UPDATED: NBC News has issued an updated statement saying the “information that was the basis of the account” that police killed one suspect and arrested two others in the wake of the Paris Charlie Hebdo attack could not be confirmed.
“Earlier Wednesday, two senior U.S. counterterrorism officials told NBC News that one of the suspects in the attack had been killed and that two others were in custody. However, the officials later said the information that was the basis of that account could not be confirmed,” wrote NBC News’ Pete Williams.
Officials have confirmed that the youngest of the three identified suspects, 18-year old Hamyd Mourad, turned himself in to authorities late Wednesday night in his hometown of Charleville-Mézières.
The other two suspects, Said Kouachi, 34, and Cherif Kouachi, 32, remain at large and France has issued photos of them and asked for the public’s help in finding them. Cherif Kouachi is well-known to French police for his involvement in terrorist groups.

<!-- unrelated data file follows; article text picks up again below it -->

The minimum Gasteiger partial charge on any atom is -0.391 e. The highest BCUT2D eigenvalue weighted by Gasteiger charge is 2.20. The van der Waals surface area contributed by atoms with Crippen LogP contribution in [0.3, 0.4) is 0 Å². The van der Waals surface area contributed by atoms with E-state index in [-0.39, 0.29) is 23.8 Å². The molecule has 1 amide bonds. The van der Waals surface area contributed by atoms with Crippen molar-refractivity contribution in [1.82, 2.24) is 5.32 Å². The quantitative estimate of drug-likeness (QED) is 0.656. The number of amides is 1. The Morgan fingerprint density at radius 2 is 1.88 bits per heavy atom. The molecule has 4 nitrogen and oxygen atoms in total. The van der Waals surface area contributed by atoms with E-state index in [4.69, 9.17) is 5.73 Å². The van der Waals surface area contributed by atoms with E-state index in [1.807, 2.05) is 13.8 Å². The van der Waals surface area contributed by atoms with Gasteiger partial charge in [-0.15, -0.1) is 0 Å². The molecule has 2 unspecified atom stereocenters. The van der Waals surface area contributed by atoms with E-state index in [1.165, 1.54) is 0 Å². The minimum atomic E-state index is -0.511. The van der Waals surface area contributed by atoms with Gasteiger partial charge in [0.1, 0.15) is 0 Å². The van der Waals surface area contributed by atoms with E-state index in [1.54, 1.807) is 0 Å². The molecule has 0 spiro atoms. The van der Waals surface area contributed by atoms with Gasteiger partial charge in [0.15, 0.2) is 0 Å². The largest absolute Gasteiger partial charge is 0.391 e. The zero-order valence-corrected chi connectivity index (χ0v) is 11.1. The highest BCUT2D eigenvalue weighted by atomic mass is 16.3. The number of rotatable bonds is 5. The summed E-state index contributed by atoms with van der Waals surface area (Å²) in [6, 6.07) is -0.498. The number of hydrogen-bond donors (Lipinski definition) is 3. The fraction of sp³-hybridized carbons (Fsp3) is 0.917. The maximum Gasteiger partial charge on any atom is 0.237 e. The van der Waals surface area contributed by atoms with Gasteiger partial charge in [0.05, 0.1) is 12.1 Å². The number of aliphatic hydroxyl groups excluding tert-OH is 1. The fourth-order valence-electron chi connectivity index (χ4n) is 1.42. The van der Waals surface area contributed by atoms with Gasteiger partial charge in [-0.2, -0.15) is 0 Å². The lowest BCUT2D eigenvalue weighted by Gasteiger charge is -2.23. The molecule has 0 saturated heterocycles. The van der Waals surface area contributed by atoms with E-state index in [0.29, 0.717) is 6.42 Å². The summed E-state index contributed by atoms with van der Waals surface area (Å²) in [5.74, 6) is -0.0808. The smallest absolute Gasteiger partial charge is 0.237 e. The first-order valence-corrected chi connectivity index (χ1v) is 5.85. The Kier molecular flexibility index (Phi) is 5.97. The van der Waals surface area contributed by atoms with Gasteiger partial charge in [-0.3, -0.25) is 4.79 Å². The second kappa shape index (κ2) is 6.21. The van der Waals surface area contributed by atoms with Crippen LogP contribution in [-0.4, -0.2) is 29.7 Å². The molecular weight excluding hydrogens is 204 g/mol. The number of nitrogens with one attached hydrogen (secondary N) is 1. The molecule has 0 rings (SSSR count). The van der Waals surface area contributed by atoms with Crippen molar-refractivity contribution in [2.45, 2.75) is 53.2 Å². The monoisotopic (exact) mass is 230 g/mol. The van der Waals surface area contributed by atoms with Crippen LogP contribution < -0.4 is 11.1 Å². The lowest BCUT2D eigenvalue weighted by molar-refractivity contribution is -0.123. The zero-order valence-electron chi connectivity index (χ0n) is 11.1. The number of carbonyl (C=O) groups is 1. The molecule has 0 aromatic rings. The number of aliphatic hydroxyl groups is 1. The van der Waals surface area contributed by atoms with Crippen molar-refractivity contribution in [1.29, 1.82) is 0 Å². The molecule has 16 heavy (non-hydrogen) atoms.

An anti-terror raid was conducted late Wednesday night north of Paris in the town of Reims and searches were being carried out in the 19th district in Paris and in Charleville-Mezieres.
French President Francois Hollande delivered a speech on French TV late Wednesday, calling the attacks an act of “exceptional barbarism.”
France will hold a national day of mourning on Thursday.
A flurry of peaceful demonstrations were being held Wednesday evening to pay homage to the victims as the international creative community condemned the killing spree.
President Obama said that he reached out to Hollande to offer “every bit of assistance” to “America’s oldest ally.”
“The fact that this was an attack on journalists, an attack on our free press, also underscores the degree to which these terrorists fear freedom — of speech and freedom of the press,” Obama said.
The attackers stormed the headquarters of Charlie Hebdo with assault rifles while the editorial team was having its weekly meeting. Among those killed were Jean Cabut, aka Cabu, and Stéphane Charbonnier, aka Charb, two of France’s best-known and most talented comic strip artists and caricaturists.
A fierce advocate for free speech, Charlie Hebdo was founded in 1969 and is known for its satirical, and often controversial, cartoons.
In 2006, it sparked a large controversy following the publication of 12 caricatures of the Islamic prophet Muhammad. Then in 2011, the magazine was fire-bombed after publishing a special issue titled Charia Hebdo with a caricature of Muhammad on the cover. Two years later, Charlie Hebdo published a comic book biography of Islam’s founder.